The Sandy Berger Experiment: Bush Official Destroyed 9/11 Documents
Former National Security Advisor Condoleeza Rice was accused of the theft and destruction of classified materials related to 9/11.
In 2003, Rice spent several days reviewing classified materials in the National Archives, prior to a deposition before the 9/11 Commission. She allegedly removed material related to the Bush administration's activities leading up to the terrorist attacks of 9/11. She later admitted to destroying the documents.
During a visit to the Archives to review 9/11 material, she took a break outside without an escort. She had placed four documents in her purse. She then was said to have slid the documents under a construction trailer; later, she retrieved the material from the construction site.
When officials from the National Archive realized that some documents were missing, they called Rice at her office.
Aware that mere possession of the documents could incriminate her, she shredded the classified material and placed it in the trash.
Rice had access to National Security Council (NSC) numbered documents, printed copies of e-mails, and staff member office files (SMOFs). The SMOFs contain working papers of NSC staff members, including Rice, and their content is not inventoried
by the Archives at the document level. The SMOFs given to Rice during her first two visits contained only original documents
Therefore, there appears to be no way to determine whether original documents related directly to the 9/11 Commission's investigation were stolen or destroyed
Once this shocking news broke, the media piled on. The New York Times
ran a series of nine straight, "above-the-fold" front page stories on the Rice scandal and how the documents could have served as evidence of the Bush administration's prior knowledge of 9/11.
CNN's Wolf Blitzer devoted an entire week of shows to the scandal, filming his show in front of the National Archives, and interviewing noted experts Paul Begala, Jack Cafferty, and James Carville.
MSNBC's Keith Olbermann also pilloried the Bush administration, accusing the president of advance knowledge of 9/11 and a subsequent coverup. In a series of shows captioned, "What did Bush know about 9/11 - and when did he know it?", Olbermann began a campaign to have Bush impeached over the incident. He stated that the destruction of the documents, "cast a dark shadow over everything that this administration has ever done."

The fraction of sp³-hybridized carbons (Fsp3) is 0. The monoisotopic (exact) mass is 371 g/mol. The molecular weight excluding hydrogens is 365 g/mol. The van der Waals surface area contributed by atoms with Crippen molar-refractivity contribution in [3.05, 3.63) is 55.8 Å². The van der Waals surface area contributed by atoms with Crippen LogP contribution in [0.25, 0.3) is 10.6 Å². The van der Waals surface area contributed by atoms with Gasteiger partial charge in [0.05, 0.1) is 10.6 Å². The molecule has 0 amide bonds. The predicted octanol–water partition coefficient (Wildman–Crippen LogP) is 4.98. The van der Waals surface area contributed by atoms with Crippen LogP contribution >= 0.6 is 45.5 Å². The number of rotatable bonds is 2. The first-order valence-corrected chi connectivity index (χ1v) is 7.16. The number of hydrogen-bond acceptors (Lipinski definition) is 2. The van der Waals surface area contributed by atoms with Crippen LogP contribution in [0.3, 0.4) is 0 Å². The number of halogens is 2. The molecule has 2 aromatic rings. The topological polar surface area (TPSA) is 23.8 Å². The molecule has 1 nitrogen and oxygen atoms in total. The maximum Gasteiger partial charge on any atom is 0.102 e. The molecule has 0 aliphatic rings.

The Democratic leadership in Congress also hammered the Bush administration. They demanded a harsh prosecution of Rice, noting that a typical sentence for the destruction or theft of classified documents was in the range of ten to twenty years.
Democrats also formed a committee to explore the impeachment of the President.
As expected, the talk shows ran wild with the story. David Letterman ran two top-ten lists on the topic over the course of a single week. One centered around a John Kerry guest appearance. Kerry read the "Top Ten Documents that the Bush administration 'Lost' ".* * *
I'm very, very sorry. I got part of this story wrong. It wasn't Condoleeza Rice and the Bush administration. It was actually Sandy Berger and the Clinton administration
. My mistake. Never mind.
Amazing how a party affiliation impacts news coverage and political sensibilities, eh?* * *
Just one more thought on this whole matter.
In the original report (PDF)
, Berger admitted stealing "four documents, all versions of the MAAR" (Millenium After Action Review - described on page 7 of the report).
What no one in the mainstream media is asking is: why would Berger would take four copies of the same MAAR document
? And why is the media downplaying the possibility that original documents
were also stolen or destroyed?
Oh, that's right. Berger's a Democrat. Sorry, forget I asked.Oven-fresh good readin', just like Mama used to make:
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